MRS. BUSH: That's right. We'll fly back to Texas, and we'll end up at our ranch with a number of friends who will be going with us, who will be there with us that night to spend the first night at home there. So that will be fun.
And then a few days after that, whenever it's -- the painters have finished, we'll move -- I'll move -- the moving vans at our Dallas house and move in there.
Q Mrs. Bush, could you describe how you came up with your design for the china?
MRS. BUSH: Well, I worked with Nancy. Nancy and I talked about what would be -- you know, what would be needed, with all of the sets of china we have -- what colors would be most appropriate, something that we didn't have that would be different from what we had. And we determined that green china would be great, that it would be perfect for all different seasons, that it would look pretty and fresh in the dining room, and that it was a color we didn't have.
There is a Truman set that has a wide green border that we don't have enough of to use for a big State Dinner but we have enough of to use for some occasions, and we do use it for some occasions.
But also, when I looked back at all the chinas that belonged to the White House and saw these few pieces left from the Madison china, I liked it. I thought this was very, very pretty. And because it was a set that was used here, I thought it was appropriate for us to copy it, to reproduce it in some way. And so that's what we've done. Obviously it's not exactly the same, although we did do one, the dessert plate, with the little garland of leaves.
Are these supposed to be olive leaves? I think they are. I think there are some tiny olives in it.
Q Now, that did not have the eagle on it, right?
MRS. BUSH: That's right, this set --
Q But you did the eagle.
MRS. BUSH: This set was a French set that I assume the Madisons brought with them, or did they --
MR. ALLMAN: Family set. It didn't -- the government didn't buy -- it was made between 1800 and 1805, so the family --
MRS. BUSH: Personal. And we only have a few pieces of it. How many pieces do we --
MR. ALLMAN: Just eight.
MRS. BUSH: Just eight.
MRS. BUSH: And these are a few of them. See the shape of the cup, which is not the shape of the cup we chose. And it's different, but it's really amazing, the Madison china.
Q How many pieces in each place setting?
MRS. BUSH: This one has 14, I believe -- 14 of this -- of each place setting.
Q Does the President have a favorite?
MRS. BUSH: He likes Jackie -- I mean, Lady Bird Johnson's wildflowers.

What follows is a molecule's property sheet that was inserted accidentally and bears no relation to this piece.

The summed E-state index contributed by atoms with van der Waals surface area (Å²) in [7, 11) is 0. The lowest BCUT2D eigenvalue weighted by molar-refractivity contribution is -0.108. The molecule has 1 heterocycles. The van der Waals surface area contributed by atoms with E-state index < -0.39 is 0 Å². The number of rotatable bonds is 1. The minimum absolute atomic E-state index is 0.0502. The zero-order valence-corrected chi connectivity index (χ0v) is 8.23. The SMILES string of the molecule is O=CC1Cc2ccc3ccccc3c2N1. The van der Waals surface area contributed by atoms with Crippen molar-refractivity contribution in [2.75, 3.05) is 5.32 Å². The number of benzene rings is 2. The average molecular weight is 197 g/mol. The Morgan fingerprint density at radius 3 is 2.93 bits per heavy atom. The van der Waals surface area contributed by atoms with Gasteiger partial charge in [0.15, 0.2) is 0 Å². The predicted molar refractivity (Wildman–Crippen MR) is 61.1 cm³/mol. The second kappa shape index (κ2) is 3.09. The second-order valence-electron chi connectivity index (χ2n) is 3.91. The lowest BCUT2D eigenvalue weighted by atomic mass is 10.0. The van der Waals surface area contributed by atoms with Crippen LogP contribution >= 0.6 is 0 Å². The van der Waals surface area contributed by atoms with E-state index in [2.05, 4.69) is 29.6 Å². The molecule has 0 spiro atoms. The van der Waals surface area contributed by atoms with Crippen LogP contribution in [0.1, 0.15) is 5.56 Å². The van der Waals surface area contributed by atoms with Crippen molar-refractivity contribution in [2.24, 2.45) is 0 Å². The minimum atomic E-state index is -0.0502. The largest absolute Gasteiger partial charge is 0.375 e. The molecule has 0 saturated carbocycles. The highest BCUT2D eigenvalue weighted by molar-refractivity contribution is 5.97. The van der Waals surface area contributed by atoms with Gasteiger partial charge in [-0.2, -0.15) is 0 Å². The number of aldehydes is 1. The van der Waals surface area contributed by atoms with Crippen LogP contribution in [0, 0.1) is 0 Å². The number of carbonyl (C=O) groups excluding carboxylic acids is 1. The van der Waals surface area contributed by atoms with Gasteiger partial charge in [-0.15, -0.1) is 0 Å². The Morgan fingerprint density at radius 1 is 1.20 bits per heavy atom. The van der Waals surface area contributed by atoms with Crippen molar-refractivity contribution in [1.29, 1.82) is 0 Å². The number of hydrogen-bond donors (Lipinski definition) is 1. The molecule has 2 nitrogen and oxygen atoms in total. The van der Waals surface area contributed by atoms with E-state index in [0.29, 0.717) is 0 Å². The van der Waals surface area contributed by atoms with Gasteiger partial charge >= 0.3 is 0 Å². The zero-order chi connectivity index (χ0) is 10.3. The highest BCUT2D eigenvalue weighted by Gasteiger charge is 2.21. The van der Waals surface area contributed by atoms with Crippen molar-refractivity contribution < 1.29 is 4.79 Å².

Q The Texas connection?
MRS. BUSH: And we use that upstairs a lot. The dessert plates of the wildflowers set have -- each dessert plate has a different state wildflower on it. And our butlers have been so terrific that sometimes when I've had the governors' spouses here, each governor's spouse will get her dessert or his dessert on their state flower. And they're really terrific about making sure that guests to the White House know what has come from their state or what represents their state here.
Q Do you know the cost of the -- the overall cost that the Trust paid for these?
MRS. BUSH: Yes, and that's on the fact sheet that Sally will give you.
Q And who made the rugs? Was it Stark?
MRS. BUSH: No, these rugs were made by the Spinning Wheel in North Carolina. And one of the problems now in the United States is that of course a lot of these big companies -- Edward Fields, for instance, that we used to depend upon to make so many of our carpets -- they did make so many of the carpets that are here -- have now sold, and they sold to, you know, another country -- company, to other countries.
And so when we can, we try to use American companies. And we have, pretty much, except -- Anna Weatherley's is an American company, but it was painted in Hungary, which is where her factory is.
Q Are there different types of silverware that could go with different chinas?
MRS. BUSH: We have -- we own different sets. This is this gold set that is so magnificent. Tell us about this set, Bill.
MR. ALLMAN: It's kind of a mix-and-match. The forks were made in the 1890s. The spoons were copied from spoons from the Monroe and Jackson era that had survived in the White House in limited numbers. The pearl-handled knives were made in 1920 for the Wilson White House, and then they were all copied in the Truman administration, and again in the Clinton administration to increase the numbers.
MRS. BUSH: And then the silver set that we own, that I don't think is here, is King Charles, isn't that right?
MR. ALLMAN: There's a Gorham pattern called King Charles. It was first acquired in the Nixon administration.
MRS. BUSH: And then what's this one? This is so lovely. Or that's the gold one, as well.
MR. ALLMAN: That's the gold forks from the --
MRS. BUSH: Because we also have -- and I'm sure you've seen the other set of china that says -- that's engraved, "The President's House" -- other set of silver, rather, that's engraved, "The President's House." And what is that?
MR. ALLMAN: The Minuet -- the international Minuet pattern that came in the Coolidge administration.
Q What do the dinner plates spell on the back of them? Can you hold one up?
MRS. BUSH: What do these dinner plates --
Q Yes, the news ones.
MRS. BUSH: Sure, let's see. This is the charger that has the seal, and then the dinner plate doesn't. It says "The White House 2008 Lenox, made in the U.S.A." There's one more thing that I can't read because I don't have on -- what's that word right there?
MR. ALLMAN: Oh, that's the Lenox copyright.
MRS. BUSH: Lenox copyright.
MR. ALLMAN: Just a copyright symbol.
MRS. BUSH: So it has the date.
Q You don't get to use any of this back in Texas? (Laughter.)
MRS. BUSH: We don't get to take any of it back to Texas. It's made here for the White House. I hope, but I'm not sure we managed to do this, that we can take -- we won't take this, though we ordered a few place settings for the Bush library, for the archives.
Q For the library.
Q Crate and Barrel will have it.
MRS. BUSH: Crate and Barrel. (Laughter.) These are all made especially for the White House. They won't -- you won't see them anywhere else, they're only made for the White House. And that's part of the complication, I think, is that they are specially made. Lenox makes these special sets for the White House and I think maybe for some other heads of state from other countries. But it's a really different process, and they're not available to anyone else.
Q Thank you very much.
MRS. BUSH: Thanks, everybody. Appreciate it.
END 9:31 A.M. EST